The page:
Photo by Caitlin Cunningham

Across the disciplines

51 engineering, nursing, and computer science faculty and students team up for a project targeting infant malnutrition

Infant malnutrition is a threat the world over, affecting all genders, races, and social statuses. Even those who survive are still at high risk for reduced physical and cognitive development, capacity to resist disease, and ability to carry out physical work, and study and progress in school.

But a project led by an interdisciplinary trio of Boston College researchers could help make a difference in the global struggle against infant malnutrition.

January 23, 2024 -- Bryan Ranger, Assistant Professor of Engineering at Boston College's Morrissey College of Arts & Sciences, working with Connell School of Nursing students Marisa Albert, CSON '25 (brown sweater and Jini (Ji In) Kim, CSON '25 (green shirt). Photographed for the February 1, 2024 issue of Chronicle regarding Ranger's focus on work using ultrasound devices that will more effectively monitor malnutrition.

Assistant Professor of Engineering Bryan Ranger with Connell School of Nursing graduate students Jini Kim and Marisa Albert. (Caitlin Cunningham)

Supported by a grant from the 51 Schiller Institute for Integrated Science and Society, Assistant Professor of Engineering Bryan Ranger, Assistant Professor of Computer Science Donglai Wei, and Connell School of Nursing Associate Professor Jinhee Park are conducting a pilot study in which frontline health care workers utilize a portable ultrasound scanner to collect images of muscle and fat distributions on infants suffering from malnutrition.

The goal of the project is to develop artificial intelligence to interpret this data as it relates to nutritional status and ultimately assist with clinical decision making. The 51 faculty members are collaborating with investigators from Brigham and Women’s Hospital in Boston and Jimma University in Ethiopia.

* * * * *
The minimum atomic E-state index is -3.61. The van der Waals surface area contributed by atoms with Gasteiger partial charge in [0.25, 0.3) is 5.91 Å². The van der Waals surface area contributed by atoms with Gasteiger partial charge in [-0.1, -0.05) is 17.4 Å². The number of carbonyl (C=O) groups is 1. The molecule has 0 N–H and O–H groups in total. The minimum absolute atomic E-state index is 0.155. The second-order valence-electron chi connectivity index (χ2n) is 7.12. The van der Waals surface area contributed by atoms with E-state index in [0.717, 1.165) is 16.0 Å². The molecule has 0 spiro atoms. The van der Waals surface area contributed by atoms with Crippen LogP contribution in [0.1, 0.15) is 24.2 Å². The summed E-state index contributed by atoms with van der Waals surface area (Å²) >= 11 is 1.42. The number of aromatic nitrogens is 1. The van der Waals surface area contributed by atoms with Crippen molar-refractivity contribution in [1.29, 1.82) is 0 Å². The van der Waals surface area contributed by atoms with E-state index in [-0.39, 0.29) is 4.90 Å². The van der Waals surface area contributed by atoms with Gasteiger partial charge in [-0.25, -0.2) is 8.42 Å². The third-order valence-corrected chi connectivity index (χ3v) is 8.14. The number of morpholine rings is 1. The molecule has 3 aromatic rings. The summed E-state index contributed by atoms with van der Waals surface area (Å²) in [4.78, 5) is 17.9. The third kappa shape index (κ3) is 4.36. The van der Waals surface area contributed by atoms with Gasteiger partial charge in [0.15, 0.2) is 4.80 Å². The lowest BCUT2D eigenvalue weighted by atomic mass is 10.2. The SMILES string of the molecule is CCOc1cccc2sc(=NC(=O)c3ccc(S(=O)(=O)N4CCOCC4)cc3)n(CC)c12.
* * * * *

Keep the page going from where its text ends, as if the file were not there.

Last fall, Ranger received an Award for Inclusion Research from Google, which supports academic research in computing and technology that addresses the needs of historically marginalized groups globally; the award will fund broader ongoing work on AI-enabled portable ultrasound for health care workers in Ethiopia.

A major obstacle in dealing with malnutrition cases—especially in poor, low-resourced areas—is the lack of data that can provide a fuller evaluation of a patient’s condition, note the researchers.  

“Nutritional screening tools cannot be reproduced adequately, nor do they show agreement with one another, or validity in identifying malnutrition,” explained Ranger. “Although one can use scales and tape measures to obtain anthropometric indicators such as weight, height, and body mass index (BMI), these do not effectively provide a comprehensive assessment of healthy growth and development. More advanced methods are expensive and only available in specialized facilities.”